7 Lies That Keep Parents From Praying, #3

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As I've been studying prayer, I've come across several resources that are really helpful. You'll find quotes from each of these books highlighted as part of this series:

Here is the third of seven obstacles:

3. The Culture of Secularism.  What I mean by this is the belief that there is a disconnect between "God’s world" and the "real world." We might ask, "Can I talk to God about everything? Should I just pray about important things or spiritual things?" Honestly, I would guess that most of the time, people wouldn't even ask these questions, because they don't consider praying about everyday matters. That is because, in our culture, we inherently think there is a disconnect between God’s world and the real world. This mentality comes from the Enlightenment. Since that period in history, people in the West have thought of the “sacred/spiritual” world and the “secular/everyday life” world as two separate things.

But the Bible speaks against this division. In the Scriptures, all of life is spiritual. But it is hard for us to believe this. Jared usually comes into the church early on Sundays, and I drive in a little later with the girls for the 11:15 service. Sometimes we're running late, and I hope against hope that I don't have to park a mile away from the building and treck across Germantown with our three daughters. One week, we were running late and it was raining. However, a car pulled out of a spot on the street near the building just as we were approaching. I said to myself, "That was lucky." Then, I thought, "No, that was God's grace."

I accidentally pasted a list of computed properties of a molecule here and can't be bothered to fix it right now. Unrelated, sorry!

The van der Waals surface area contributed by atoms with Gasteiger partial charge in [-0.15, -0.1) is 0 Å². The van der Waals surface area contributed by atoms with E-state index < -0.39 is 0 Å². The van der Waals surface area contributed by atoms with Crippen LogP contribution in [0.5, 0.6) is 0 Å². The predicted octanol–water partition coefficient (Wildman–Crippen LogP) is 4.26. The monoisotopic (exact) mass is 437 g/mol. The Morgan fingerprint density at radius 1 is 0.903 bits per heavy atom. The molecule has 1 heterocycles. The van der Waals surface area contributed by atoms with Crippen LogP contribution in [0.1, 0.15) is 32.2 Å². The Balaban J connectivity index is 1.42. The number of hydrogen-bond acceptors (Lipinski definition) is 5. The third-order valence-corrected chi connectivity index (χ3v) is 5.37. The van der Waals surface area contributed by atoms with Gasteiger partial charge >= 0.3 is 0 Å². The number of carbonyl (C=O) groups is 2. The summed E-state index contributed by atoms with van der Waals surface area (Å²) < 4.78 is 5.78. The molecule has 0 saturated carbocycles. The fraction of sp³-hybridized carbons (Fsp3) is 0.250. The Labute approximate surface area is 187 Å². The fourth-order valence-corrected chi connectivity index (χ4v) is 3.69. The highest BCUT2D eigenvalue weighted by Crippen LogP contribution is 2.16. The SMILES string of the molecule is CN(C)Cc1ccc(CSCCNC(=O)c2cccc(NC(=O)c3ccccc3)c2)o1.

When we think about what a  secular/sacred division looks like, we often think it looks like the people who go to church only on Easter and Christmas. But we are susceptible to this mentality!  How many of us pray about finding a parking place when we are running late?  Or for our child’s behavior before we drop them off at SojournKids?  Or when we lose our keys? We can pray about everything, because all of life belongs to God.  All of life is spiritual.

But it just seems really unspiritual! Really spiritual people don’t pray for things like that!  We concentrate on praying for lost souls and God’s glory. Bonhoeffer points out that this kind of thinking stems from a desire to be more spiritual than God Himself, who instructs us to pray for the necessities of physical life and visible evidences of His gracious gifts in all areas of our lives. Just think about how Jesus instructs us to pray, "Give us this day our daily bread."

The response to living in a culture of secularism is believing that God is involved in every aspect of our lives, and we can pray about anything.

When we are tempted to divide the spriritual world from the “real” world we should be reminded that all of the world belongs to God as we see in Psalm 104:

10 He makes springs pour water into the ravines; it flows between the mountains. 11 They give water to all the beasts of the field; the wild donkeys quench their thirst. 12 The birds of the sky nest by the waters; they sing among the branches. 13 He waters the mountains from his upper chambers; the land is satisfied by the fruit of his work. 14 He makes grass grow for the cattle, and plants for people to cultivate— bringing forth food from the earth: 15 wine that gladdens human hearts, oil to make their faces shine, and bread that sustains their hearts.

Psalm 104:10-15

The 7 lies are adapted from Megan’s notes for the Child Dedication class.